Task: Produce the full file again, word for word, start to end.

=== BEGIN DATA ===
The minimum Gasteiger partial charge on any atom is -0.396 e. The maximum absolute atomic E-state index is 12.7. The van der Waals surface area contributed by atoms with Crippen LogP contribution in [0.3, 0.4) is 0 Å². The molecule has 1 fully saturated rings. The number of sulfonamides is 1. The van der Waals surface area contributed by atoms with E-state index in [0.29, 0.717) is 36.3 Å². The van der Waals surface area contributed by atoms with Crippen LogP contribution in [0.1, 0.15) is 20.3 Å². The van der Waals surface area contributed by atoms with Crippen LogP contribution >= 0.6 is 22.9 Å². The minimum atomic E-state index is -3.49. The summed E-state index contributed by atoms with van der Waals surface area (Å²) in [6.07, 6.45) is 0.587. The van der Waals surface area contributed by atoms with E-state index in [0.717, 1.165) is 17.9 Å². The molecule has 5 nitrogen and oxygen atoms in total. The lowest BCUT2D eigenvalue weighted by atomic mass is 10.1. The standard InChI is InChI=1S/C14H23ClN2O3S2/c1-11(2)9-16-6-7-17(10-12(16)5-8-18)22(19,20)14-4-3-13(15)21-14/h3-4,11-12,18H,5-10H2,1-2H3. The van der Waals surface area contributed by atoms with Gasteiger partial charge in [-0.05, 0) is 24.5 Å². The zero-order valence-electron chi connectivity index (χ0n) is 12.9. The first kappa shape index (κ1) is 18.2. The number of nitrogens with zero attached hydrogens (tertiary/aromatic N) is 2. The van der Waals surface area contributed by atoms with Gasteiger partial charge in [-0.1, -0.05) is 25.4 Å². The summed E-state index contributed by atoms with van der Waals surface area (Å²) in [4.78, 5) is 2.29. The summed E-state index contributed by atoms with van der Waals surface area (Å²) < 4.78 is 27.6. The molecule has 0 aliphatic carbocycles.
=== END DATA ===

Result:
The minimum Gasteiger partial charge on any atom is -0.396 e. The maximum absolute atomic E-state index is 12.7. The van der Waals surface area contributed by atoms with Crippen LogP contribution in [0.3, 0.4) is 0 Å². The molecule has 1 fully saturated rings. The number of sulfonamides is 1. The van der Waals surface area contributed by atoms with E-state index in [0.29, 0.717) is 36.3 Å². The van der Waals surface area contributed by atoms with Crippen LogP contribution in [0.1, 0.15) is 20.3 Å². The van der Waals surface area contributed by atoms with Crippen LogP contribution >= 0.6 is 22.9 Å². The minimum atomic E-state index is -3.49. The summed E-state index contributed by atoms with van der Waals surface area (Å²) in [6.07, 6.45) is 0.587. The van der Waals surface area contributed by atoms with E-state index in [0.717, 1.165) is 17.9 Å². The molecule has 5 nitrogen and oxygen atoms in total. The lowest BCUT2D eigenvalue weighted by atomic mass is 10.1. The standard InChI is InChI=1S/C14H23ClN2O3S2/c1-11(2)9-16-6-7-17(10-12(16)5-8-18)22(19,20)14-4-3-13(15)21-14/h3-4,11-12,18H,5-10H2,1-2H3. The van der Waals surface area contributed by atoms with Gasteiger partial charge in [-0.05, 0) is 24.5 Å². The zero-order valence-electron chi connectivity index (χ0n) is 12.9. The first kappa shape index (κ1) is 18.2. The number of nitrogens with zero attached hydrogens (tertiary/aromatic N) is 2. The van der Waals surface area contributed by atoms with Gasteiger partial charge in [-0.1, -0.05) is 25.4 Å². The summed E-state index contributed by atoms with van der Waals surface area (Å²) in [4.78, 5) is 2.29. The summed E-state index contributed by atoms with van der Waals surface area (Å²) < 4.78 is 27.6. The molecule has 0 aliphatic carbocycles.